There are some who might be surprised that John Lloyd Young, a Tony Award-winner for singing songs such as “Walk Like a Man” and “Sherry” as Frankie Valli in the Broadway smash “Jersey Boys,” is now starring in “The Glass Menagerie” at the Alabama Shakespeare Festival.
But for Young, it’s almost like coming home. It certainly is fulfilling a dream.
“I lived here two times,” says the actor, whose father was stationed at Montgomery’s Maxwell Air Force Base. “I was here as a toddler, so I have sketchy, early memories of Alabama, but I was also here as a middle school student.”
And it was during that time that a 13-year-old Young visited ASF.
“When I saw shows at the Shakespeare theater, it was only 5 years old, and it’s as beautiful now as it was then,” he says. “It was breathtaking, especially to a teenage boy interested in theater.”
While in middle school, Young auditioned for a production of “A Christmas Carol” at ASF. He didn’t get the job, but he recently finished rehearsing “The Glass Menagerie,” co-starring ASF favorite Greta Lambert, in the same studio where he auditioned.
So how does one of Broadway’s “Jersey Boys” (he also played Valli in Clint Eastwood’s movie adaptation) end up on stage in Alabama doing Tennessee Williams?
“The director,” Young says. “David Ellerstein is somebody I worked with pre-‘Jersey Boys’ years and years ago. Someone calls you with the idea of playing Tom in ‘The Glass Menagerie’ and you have time in your schedule to say yes, you do it. At this point, a classic role is not something you can do too often.”
Young recalls studying Tennessee Williams while a student at Brown University.
“The fact that Tom is the most autobiographical character in his body of work also drew me to it,” he says. “It was an irresistible challenge.”
While mainstream theatergoers may know Young only for his singing, others, such as Ellerstein, know better.
“David knew me as an actor,” Young says. “In fact, I was doing a role in a play for him when the ‘Jersey Boys’ casting people found me. I wasn’t singing at all in that role.”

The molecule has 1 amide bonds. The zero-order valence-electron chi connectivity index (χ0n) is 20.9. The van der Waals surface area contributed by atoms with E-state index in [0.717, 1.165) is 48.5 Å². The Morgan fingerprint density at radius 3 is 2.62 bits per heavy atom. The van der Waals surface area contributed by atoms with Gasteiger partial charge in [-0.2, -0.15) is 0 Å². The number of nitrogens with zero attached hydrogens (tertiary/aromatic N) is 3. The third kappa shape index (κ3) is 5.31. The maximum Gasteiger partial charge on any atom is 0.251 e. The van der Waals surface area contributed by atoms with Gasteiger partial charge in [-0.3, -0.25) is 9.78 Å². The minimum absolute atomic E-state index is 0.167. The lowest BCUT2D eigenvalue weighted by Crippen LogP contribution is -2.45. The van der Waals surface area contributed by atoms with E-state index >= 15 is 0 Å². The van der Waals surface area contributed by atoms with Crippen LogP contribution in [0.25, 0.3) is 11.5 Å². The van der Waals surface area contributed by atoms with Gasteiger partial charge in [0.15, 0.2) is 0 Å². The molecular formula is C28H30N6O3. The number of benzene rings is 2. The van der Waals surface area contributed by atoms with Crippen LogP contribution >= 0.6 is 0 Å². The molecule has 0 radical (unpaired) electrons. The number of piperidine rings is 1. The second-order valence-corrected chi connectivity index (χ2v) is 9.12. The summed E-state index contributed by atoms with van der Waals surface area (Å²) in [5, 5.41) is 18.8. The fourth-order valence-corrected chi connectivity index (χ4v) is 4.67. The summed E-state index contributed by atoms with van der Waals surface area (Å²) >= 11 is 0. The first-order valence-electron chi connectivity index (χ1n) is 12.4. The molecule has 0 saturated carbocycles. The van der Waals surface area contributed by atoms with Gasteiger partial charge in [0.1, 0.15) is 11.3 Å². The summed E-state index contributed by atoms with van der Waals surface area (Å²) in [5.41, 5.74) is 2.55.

That was just a few years after Young graduated from college.
“In a way, it was kind of a delightful interruption in the kind of pattern people usually take,” he says. “Oftentimes, you have an extensive resume of regional theater, and then you graduate to Broadway. In my case, I was in the middle of still trying to land exciting regional roles when I got sort of waylaid by ‘Jersey Boys’ …Now’s a natural time to go back and pick up some of those great regional theater roles I might have done back then.”
And one of those is Tom Wingfield, son of Amanda and sister of Laura in “The Glass Menagerie.”
“I actually feel real gratitude that I get to go through the great motions actors go through in building up a character, especially one that’s really well constructed and holds up over time,” Young says. “I’m most excited to know that there will be young people in Alabama who have never seen a production of ‘The Glass Menagerie’ on stage in front of them.”
There’s no telling what’s next for Young, who has an extensive concert career in addition to his acting.
“I heard Dick Van Dyke say a few years ago that he just went with the flow with his career, and that’s why he enjoyed it so much. That’s my ideal, too. If there’s a great role on stage or screen, for me it’s the character that’s most interesting.”
And, sometimes, the location helps, too.
“I dreamed of this place as a kid,” Young says of ASF. “And now, here I am.”
“The Glass Menagerie,” at the Alabama Shakespeare Festival through Nov. 5. Call 334-271-5353 for tickets or more information.